Friday, July 25, 2008

Living Green 1: What does it look like?

In Canada society is constantly looking for ways to reduce its ecological foot print, and appropriately so. Prior to this trip, I would try my hand at the typical daily choices we can make to help conserve the environment: use public transport, ride a bike, use a travel mug, turn off appliances, turning off the tap when brushing my teeth, etc.

Maybe this is an unfair comparison, but living here in Saboba, sustainable living has taken on a new meaning. Apart from the somewhat appalling solid waste disposal system here (garbage just finds it way somewhere), life is quite low impact. Here I fetch my own water, along with the majority of the population, reducing our need for electrical pumps like those in Vancouver pumping to our homes.

Here at least 95% of the population rides a bike to work or walks, probably not out of choice but nevertheless. Because of the climate, no heating is required, and air conditioning is restricted to the upper class or office buildings. Since everybody lives on such a small income, consumption of frivolous items is quite minimal, and mending is a survival tactic all its own. If Toyota and Nissan saw the mileage that Ghanaians get out of their vehicles, they’d surely send them free trucks just for the publicity.

Everything here is repaired until it literally disintegrates or radioactive decay starts to depreciate its value. This is contrasted by Canada’s way of abandoning many automobiles as soon as they start to wear down, just a general sense of “spending over mending”. Urban sprawl? Not quite. Markets just spontaneously appear to keep people commuting relatively short distances.

For those of you who have heard of the 100mile diet, I don’t think it could be more honoured here, where 70% of Northern Region is engaged in agriculture as a livelihood. This also includes the urban dwellers. Indeed, most of my co-workers and bosses, still have farms of their own that they may pay people to work on or tend to themselves, just so that they can produce their own food.

What this made me think of was how committed we are to living green in Canada. In Vancouver we have it lucky that our climate is so mild, but for those that have traveled east of our lovely west coast, it gets colder in the winter. With that comes the ecological foot print of increased heating for accommodation. Another result is that we need to use electricity (240V) to dry our clothes 6 months of the year, for those of us that actually use a line during the summer.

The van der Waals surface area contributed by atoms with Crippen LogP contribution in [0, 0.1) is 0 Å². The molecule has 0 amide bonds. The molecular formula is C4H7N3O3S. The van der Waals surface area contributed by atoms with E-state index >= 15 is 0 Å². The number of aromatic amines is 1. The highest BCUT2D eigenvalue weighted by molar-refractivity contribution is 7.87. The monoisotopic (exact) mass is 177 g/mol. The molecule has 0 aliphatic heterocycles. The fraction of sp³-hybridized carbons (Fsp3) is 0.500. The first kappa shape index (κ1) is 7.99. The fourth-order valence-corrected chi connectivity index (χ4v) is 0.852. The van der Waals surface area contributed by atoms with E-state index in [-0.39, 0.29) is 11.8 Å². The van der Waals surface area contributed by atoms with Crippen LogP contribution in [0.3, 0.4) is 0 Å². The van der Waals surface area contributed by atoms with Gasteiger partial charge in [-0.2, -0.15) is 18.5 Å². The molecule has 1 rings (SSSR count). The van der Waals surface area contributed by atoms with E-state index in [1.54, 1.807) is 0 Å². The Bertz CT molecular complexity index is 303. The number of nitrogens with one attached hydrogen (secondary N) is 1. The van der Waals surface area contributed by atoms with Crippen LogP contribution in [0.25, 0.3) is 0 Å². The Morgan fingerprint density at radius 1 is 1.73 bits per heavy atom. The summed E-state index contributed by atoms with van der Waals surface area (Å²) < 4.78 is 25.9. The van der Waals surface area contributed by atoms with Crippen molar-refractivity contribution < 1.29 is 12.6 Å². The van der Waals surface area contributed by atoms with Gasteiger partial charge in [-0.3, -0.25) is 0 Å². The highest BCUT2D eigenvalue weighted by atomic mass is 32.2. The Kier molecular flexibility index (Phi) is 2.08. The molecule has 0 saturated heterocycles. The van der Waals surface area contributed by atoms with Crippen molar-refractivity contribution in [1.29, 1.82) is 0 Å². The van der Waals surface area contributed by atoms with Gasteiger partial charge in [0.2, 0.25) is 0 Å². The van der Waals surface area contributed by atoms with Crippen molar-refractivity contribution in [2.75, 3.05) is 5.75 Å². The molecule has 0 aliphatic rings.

Let’s ignore urban sprawl and using cars for transport, just to give us a step up. Our food consumption is anything from within 100 miles of where it was produced. For those that buy locally grown food, again, the diet becomes quite limited when the weather gets cold. Switching from fruits, veggies, and grains to meats; our meat industry happens to be the second largest contributor to greenhouse gasses after energy production. Here most of the meat I consume walked around grazing in natural fields for at least a few years before I ate it.

To wrap things up, I just wonder about all the initiatives we have to live green, such as recycling and green energy, when already our lifestyle seems to completely contradict the notion of living green. This is nothing new, but should we be living the way we are if it is not sustainable? How many of us are prepared to make the true sacrifices needed to actually switch to a sustainable lifestlye?

Friday, July 4, 2008

The “Cost” of Collective Living

Before coming here I had a typical development oriented state of mind. Idealistic, socialist, thinking that the government should manage all to prevent such a stratified class system. I believed that a capitalist society was one that was selfish by nature, based on a dog-eat-dog world. Competition to get the top.

I’ve realized with my short stay a bit of the “cost” of my idealistic dream of a world - where there would be no disparity and everyone would live equally. I call it “cost” because depending on what stance you look at it from, it might not be a cost.